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  • BIO-CHM/Biochemistry/Biotechnology
  • CHE-SYN/Basic and Synthetic Chemistry/Chemistry
  • MED-DRG/Drug Discovery/Medicine

8 Project completed

Registration date

Completion date

Senior Project Manager
Algiyev S K

Leading Institute
Yerevan State University, Armenia, Yerevan

Supporting institutes

  • Agricultural University of Georgia, Georgia, Tbilisi\nScientific and Production Center "Armbiotechnology" NAS RA, Armenia, Yerevan


  • University of Texas at San Antonio, USA, TX, San Antonio\nUniversität Rostock, Germany, Rostock\nUniversitat Politècnica de Catalunya, Spain, Barcelona\nUniversite de Paris-Sud, France, Orsay

Project summary

The goal of the project is development of methods for the synthesis of new enantiomerically enriched (S) and (R)-á-amino acids, containing acetylene groups in the side chain, peptides and polymers based thereon; study of antibacterial, antitumor properties to reveal potentially pharmacologically active preparations.
Amino acids playing a central role in all process of a live cell are widely used in biosynthesis of molecules that have specific biological activity. As a rule, in synthesis of peptides and other amino acid-based biopreparations only natural amino acids were previously used [1-3]. However, in the last 20 years in production of peptides and other medications enantiomerically enriched non-proteinogenic amino acids containing different functional groups (aliphatic, aromatic and heterocyclic) in the side chain have been used. Among similar compounds amino acids containing acetylene bond in the side chain radical occupy a special place [4].

Such amino acids were used as selective inhibitors of Endothelin-converting enzymes, inhibitors of thrombin and cathepsin B [4-5], inactivators of pyridoxalphosphate-dependent ã-cystathionase, growth inhibitors of B. Subtillis B-50, etc. In particular, propargylglycylchloroalanyl dipeptides have a strong antibacterial effect, 2-aminohex-5-ynoic acid inhibits growth of B. Subtillis B-50 [6-10], arylacetylene amino phosphonate dipeptide inhibits Endothelin-Converting Enzyme-1 (ECE 1) and Neutral Endopeptidase (NEP), etc [11]. Unsaturated amino acids also were used as a protein bioconjugate. [12]. They represent very interesting building blocks. Indeed, alkenyl- or alkynylside chains can be functionalized by many chemical functions and offer a wide range of possible transformations. Particularly, unsaturated á-amino acids give access to many synthetic applications in all fields of chemistry Among them, metal catalysed cross-coupling reactions and cross metathesis are commonly used to generate peptide modifications They can also be substrates of biological interest for fluorination for example as PET radiotracers. They are very interesting and useful tools for « click » chemistry in peptidomimetic drug design or covalent modification of proteins. They can also be incorporated in compounds as beta-turn inducer to promote secondary structures. Finally they can be used for the preparation of stapled peptides. Stapled peptides were first designed by Verdine as a hydrocarbon staple that ‘locked’ a flexible peptide into the shape of an alpha-helix by reaction of two á,á-disubstituted non-natural amino acids bearing an olefin side chain . In recent years a great number of papers have appeared on stapled pepides and it has been demonstrated that also monosubstituted alkenyl amino acids are suitable for their preparation [13].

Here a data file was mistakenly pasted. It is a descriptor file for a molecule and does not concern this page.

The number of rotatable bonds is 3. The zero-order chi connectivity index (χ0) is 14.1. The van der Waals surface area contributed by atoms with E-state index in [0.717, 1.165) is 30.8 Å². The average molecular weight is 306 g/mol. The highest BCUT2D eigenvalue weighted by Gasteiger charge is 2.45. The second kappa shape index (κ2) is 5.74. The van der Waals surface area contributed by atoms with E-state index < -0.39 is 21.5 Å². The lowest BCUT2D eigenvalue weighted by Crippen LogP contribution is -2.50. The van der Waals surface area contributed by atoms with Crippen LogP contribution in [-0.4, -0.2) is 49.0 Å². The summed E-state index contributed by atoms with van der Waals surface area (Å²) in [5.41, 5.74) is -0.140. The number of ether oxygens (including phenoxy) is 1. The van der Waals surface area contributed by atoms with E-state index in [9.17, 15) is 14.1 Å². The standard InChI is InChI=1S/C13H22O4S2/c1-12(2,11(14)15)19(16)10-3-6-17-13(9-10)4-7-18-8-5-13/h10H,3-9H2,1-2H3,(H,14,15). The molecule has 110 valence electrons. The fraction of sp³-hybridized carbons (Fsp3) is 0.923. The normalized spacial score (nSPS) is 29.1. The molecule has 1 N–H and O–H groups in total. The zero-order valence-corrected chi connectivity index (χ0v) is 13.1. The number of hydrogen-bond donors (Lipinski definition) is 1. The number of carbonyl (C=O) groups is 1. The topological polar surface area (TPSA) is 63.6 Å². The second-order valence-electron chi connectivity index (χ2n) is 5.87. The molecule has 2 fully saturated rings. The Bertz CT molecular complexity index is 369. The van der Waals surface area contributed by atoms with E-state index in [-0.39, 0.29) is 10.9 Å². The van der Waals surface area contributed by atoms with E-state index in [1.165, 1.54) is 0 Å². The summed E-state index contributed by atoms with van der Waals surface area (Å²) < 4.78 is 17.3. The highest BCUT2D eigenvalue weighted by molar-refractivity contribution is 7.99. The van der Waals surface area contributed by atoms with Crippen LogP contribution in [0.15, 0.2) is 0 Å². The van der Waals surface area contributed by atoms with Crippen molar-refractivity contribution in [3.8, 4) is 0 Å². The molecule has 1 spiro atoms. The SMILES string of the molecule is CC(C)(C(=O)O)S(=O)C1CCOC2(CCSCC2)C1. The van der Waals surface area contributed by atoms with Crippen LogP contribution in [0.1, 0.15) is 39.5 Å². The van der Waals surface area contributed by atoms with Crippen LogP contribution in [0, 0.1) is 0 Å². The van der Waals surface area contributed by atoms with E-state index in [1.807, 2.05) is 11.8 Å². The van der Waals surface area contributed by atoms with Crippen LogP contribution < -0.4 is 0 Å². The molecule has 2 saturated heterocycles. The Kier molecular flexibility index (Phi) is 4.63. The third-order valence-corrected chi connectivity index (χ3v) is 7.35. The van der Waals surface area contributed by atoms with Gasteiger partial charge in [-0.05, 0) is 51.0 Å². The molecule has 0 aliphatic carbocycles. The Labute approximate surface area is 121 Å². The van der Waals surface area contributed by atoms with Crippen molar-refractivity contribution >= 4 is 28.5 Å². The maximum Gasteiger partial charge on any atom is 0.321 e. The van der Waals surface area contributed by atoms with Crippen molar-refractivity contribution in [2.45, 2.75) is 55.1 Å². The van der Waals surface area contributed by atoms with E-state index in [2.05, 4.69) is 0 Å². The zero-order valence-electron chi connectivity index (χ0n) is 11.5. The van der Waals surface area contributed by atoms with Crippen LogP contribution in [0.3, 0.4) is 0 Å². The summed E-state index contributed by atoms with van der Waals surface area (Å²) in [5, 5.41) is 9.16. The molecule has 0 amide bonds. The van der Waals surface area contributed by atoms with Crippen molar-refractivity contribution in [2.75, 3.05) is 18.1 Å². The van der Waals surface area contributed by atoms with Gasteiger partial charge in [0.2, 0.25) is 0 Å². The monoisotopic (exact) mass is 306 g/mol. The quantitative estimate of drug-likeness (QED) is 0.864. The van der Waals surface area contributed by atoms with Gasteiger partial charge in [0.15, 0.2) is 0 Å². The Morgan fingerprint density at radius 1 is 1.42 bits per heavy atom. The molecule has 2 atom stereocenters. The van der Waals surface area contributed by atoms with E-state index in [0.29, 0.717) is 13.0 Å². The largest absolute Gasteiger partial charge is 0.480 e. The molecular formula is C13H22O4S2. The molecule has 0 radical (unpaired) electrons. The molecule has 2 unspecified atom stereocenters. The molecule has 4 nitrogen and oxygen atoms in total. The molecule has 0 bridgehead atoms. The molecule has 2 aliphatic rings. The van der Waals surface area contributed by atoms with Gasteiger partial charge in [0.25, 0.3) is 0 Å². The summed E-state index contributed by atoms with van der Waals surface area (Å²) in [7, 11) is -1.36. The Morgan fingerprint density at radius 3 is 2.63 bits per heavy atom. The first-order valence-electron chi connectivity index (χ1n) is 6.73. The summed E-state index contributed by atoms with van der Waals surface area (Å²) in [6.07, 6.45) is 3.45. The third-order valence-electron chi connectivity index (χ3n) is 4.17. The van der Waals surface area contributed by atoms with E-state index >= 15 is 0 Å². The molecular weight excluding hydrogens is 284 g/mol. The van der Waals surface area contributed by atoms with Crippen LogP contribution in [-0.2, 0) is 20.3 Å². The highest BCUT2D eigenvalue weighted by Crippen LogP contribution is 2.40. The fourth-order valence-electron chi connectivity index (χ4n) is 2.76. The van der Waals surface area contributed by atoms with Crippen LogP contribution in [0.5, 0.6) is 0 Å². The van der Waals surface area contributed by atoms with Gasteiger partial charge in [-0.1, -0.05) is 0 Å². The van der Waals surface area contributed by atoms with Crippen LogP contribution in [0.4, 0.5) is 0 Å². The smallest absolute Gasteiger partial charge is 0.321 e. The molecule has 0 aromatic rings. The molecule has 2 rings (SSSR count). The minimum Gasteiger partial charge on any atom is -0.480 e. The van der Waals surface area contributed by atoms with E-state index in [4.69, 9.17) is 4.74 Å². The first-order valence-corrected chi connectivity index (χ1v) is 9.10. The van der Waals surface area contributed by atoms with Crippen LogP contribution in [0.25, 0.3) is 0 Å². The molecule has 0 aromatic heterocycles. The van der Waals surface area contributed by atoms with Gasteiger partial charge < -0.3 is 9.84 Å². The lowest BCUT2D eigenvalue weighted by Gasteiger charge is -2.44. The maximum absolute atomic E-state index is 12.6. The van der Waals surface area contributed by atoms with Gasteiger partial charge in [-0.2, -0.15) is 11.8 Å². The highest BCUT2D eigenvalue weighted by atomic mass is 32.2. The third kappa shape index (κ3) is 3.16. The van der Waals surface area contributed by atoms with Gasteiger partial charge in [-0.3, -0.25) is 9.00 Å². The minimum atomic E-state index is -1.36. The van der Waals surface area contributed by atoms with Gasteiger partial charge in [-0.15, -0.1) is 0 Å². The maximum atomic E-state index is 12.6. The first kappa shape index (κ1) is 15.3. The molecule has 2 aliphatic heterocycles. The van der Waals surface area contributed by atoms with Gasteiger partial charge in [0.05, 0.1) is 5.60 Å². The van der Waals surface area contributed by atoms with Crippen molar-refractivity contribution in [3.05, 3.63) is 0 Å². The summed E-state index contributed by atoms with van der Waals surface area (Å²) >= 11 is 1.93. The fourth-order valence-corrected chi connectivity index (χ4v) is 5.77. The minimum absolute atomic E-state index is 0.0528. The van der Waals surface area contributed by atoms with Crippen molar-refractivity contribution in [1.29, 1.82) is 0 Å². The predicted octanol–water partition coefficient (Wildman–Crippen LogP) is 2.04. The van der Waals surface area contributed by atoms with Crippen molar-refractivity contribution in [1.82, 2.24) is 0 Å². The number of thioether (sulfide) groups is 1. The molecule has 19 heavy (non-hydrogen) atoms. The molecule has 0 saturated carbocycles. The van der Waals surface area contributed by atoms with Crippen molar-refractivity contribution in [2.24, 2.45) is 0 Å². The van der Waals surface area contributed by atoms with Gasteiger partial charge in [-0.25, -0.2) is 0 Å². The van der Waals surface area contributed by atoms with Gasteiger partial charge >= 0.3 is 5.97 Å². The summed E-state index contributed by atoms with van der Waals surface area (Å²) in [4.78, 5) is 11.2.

Within the framework of the project it is also envisaged to synthesize non-proteinogenic amino acids containing acetylene bonds in the side chain radical as well as to study their antibacterial and antitumor properties. The proposed project is a continuation of the research fulfilled in the framework of two ISTC projects #A-1247 and #A-1677. In the course of these projects realization about 100 novel aliphatic and heterocycle-substituted non-proteinogenic alpha amino acids and peptides containing non-proteinogenic amino acids have been synthesized. Synthesized compounds were screened on microbiological, biochemical and cytological models to reveal their biological activity. As a result new inhibitors of serine proteases as well as compounds with antibacterial activity were revealed.
Non-proteinogenic á-amino acids containing acetylene bond belong to a class of substrates that irreversibly inhibit the enzyme (suicide substrate). There are three ways of “suicidal” effect of the acetylene substrate on the active site of the enzyme: 1) by carbanion formation at an adjacent carbon followed by propargylic rearrangement to an allene, 2) by oxidation of the side group to ketone and 3) by monoxygeneration to oxypropene [14]. This fact is the crux in selection of biological models to reveal pharmacological activities of new non-proteinogenic á-amino acids and peptides that are scheduled to be synthesized within the frame of this project.